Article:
Yeah, it’s really been pretty inspirational to see that. We take, for example, physical therapy, you know, they closed down pretty early. And I see physical therapists in the ICU. One is helping position and turn patients, especially for prone ventilation. But I see physical therapists working as greeters and really doing anything that we asked of them. And it’s been inspirational to see how people truly have come together. They want to work, they want to contribute. And we’ve got people cross-training and I had an especially good story: There was a young nurse who I saw in one of the intensive care units and she looked worried and so just asked: “what’s on your mind?” And it became clear what she was worried about was not her own safety. It was a matter of that she hadn’t worked a ventilator in about three years, and she was concerned to know that she could be her best for her patients. And that, you know, you see that every day that happened to be one that particularly caught my attention that that was the only thing she cared about being her best.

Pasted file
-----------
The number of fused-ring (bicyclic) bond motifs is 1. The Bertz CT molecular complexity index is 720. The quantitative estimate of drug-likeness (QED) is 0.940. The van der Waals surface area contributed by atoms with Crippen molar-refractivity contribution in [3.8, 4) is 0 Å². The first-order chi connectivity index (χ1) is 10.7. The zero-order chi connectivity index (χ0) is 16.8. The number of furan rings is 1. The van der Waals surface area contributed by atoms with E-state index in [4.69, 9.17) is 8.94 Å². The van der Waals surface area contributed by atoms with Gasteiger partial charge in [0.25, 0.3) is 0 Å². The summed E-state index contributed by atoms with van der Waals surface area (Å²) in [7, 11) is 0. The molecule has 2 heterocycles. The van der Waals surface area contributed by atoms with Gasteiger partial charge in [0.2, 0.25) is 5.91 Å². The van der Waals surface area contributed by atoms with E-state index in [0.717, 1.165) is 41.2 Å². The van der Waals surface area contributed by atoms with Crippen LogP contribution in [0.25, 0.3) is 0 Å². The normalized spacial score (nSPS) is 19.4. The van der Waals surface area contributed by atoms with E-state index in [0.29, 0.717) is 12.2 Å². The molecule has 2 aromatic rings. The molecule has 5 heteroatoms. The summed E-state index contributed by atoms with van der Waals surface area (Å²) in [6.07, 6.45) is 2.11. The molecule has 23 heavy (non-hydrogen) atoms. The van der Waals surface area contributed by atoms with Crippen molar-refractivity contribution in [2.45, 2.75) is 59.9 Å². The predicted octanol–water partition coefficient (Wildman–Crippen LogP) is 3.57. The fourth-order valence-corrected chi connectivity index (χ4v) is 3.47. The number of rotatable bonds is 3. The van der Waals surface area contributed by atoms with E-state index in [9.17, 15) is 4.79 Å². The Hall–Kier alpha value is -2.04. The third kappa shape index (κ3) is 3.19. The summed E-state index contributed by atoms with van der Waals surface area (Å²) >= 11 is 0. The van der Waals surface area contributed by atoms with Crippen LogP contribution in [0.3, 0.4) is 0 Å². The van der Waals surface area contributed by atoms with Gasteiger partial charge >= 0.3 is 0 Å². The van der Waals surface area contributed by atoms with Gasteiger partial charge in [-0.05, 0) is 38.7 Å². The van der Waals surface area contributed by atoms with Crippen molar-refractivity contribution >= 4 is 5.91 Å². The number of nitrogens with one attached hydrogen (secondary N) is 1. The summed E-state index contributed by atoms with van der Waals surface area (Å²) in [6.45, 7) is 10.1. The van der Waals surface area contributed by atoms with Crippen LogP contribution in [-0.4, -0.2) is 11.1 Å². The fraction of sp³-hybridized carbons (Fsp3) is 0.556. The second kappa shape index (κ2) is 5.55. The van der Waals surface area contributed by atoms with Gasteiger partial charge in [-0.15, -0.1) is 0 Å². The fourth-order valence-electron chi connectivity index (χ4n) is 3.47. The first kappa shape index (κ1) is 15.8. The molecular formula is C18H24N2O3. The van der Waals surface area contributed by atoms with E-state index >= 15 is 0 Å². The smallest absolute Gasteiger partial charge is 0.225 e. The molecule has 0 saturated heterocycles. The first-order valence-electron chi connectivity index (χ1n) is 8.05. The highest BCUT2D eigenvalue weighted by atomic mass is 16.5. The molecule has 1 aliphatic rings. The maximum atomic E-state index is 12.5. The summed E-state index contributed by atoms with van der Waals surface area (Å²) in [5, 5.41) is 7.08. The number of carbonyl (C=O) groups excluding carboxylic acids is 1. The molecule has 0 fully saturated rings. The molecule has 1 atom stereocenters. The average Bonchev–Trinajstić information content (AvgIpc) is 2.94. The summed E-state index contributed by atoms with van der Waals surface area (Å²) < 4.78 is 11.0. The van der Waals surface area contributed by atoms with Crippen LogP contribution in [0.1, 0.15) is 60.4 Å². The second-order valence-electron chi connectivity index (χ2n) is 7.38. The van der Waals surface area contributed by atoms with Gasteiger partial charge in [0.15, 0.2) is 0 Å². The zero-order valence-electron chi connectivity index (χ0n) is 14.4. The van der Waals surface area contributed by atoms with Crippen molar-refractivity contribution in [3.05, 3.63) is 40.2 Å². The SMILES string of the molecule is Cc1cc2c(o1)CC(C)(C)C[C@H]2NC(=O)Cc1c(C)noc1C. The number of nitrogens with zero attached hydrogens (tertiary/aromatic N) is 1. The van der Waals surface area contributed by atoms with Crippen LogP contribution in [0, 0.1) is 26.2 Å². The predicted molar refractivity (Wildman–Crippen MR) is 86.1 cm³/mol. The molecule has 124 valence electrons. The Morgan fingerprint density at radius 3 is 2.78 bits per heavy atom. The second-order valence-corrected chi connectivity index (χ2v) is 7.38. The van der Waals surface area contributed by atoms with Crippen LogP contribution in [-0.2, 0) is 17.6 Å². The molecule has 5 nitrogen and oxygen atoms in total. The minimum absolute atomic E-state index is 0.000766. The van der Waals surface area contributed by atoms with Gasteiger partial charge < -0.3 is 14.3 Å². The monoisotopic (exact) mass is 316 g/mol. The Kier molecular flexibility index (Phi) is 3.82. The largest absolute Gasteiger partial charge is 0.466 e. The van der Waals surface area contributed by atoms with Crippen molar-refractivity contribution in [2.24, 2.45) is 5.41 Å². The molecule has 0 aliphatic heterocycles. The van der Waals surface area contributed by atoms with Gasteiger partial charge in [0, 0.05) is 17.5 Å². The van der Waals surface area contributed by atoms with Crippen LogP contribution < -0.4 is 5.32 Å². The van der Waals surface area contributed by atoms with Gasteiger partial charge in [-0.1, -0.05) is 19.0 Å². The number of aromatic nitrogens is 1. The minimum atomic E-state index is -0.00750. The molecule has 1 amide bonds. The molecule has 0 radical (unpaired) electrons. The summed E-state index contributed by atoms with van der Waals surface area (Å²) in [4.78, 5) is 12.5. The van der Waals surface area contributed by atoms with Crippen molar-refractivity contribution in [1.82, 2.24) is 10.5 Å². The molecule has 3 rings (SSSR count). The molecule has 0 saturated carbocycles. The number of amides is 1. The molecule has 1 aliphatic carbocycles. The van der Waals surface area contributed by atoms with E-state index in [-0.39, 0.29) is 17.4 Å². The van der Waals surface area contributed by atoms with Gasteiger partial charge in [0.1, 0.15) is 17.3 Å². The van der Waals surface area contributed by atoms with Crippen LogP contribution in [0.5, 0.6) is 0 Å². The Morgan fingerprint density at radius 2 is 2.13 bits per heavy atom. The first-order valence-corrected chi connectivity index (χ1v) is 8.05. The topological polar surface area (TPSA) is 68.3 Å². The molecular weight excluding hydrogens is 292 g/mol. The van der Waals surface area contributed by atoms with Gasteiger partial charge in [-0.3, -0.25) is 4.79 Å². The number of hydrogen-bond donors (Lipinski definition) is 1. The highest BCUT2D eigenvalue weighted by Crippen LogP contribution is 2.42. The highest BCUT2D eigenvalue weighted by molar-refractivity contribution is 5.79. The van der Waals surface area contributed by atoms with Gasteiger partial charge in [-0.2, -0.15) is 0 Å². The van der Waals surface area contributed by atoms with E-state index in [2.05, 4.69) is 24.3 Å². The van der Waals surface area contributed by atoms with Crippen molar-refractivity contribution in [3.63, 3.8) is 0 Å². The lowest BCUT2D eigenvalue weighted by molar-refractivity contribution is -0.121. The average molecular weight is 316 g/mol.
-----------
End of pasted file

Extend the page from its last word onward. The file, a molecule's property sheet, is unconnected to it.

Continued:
Gary Bisbee 12:09
That’s just a great story. What about the caregivers in terms of the stress they’re under? I think all of your CEO peers are reporting that that’s a top priority for them.

Stephen Jones 12:20
Yeah, it’s really stressful and fear. And I’ve chosen to take that on. In fact, the video I’ve just filmed earlier for our team members that will go out tomorrow I said, you know, as I go around, I see this I see that. I see fear, totally understandable fear. But I see courage and it’s getting through that courage. I draw a distinction between bravery and courage. Bravery is not being afraid. Courage is acting in dangerous circumstances, despite being afraid and so we know that our teams are afraid. We just face it on and say we’re going to be here with you. And I think as soon as we call it out, in some ways, it’s okay to be afraid. But guess what, we’re the ones that we’re here to take care of the patients. No one else can do this. But us.

Gary Bisbee 13:03
That’s a terrific distinction for sure. Between bravery and courage. Well, what about telemedicine? Has that increase over the life of the COVID crisis?

Stephen Jones 13:12
It’s been incredible we’re doing around 100 to 150 visits a day before this started in early March. And now we’re doing I think it’s approaching 3000 visits a day, which is still not as many visits as we would have been having otherwise. But it’s been a significant explosion. And my hope is that we never go back. I’ve always wondered for a long time, why do people need to get in the car, take off work, and drive-in? Maybe somebody’s got to drive them. When we can do a video visit? So I think this… is if there’s anything good to come out. I sure hope we don’t take any steps back on that.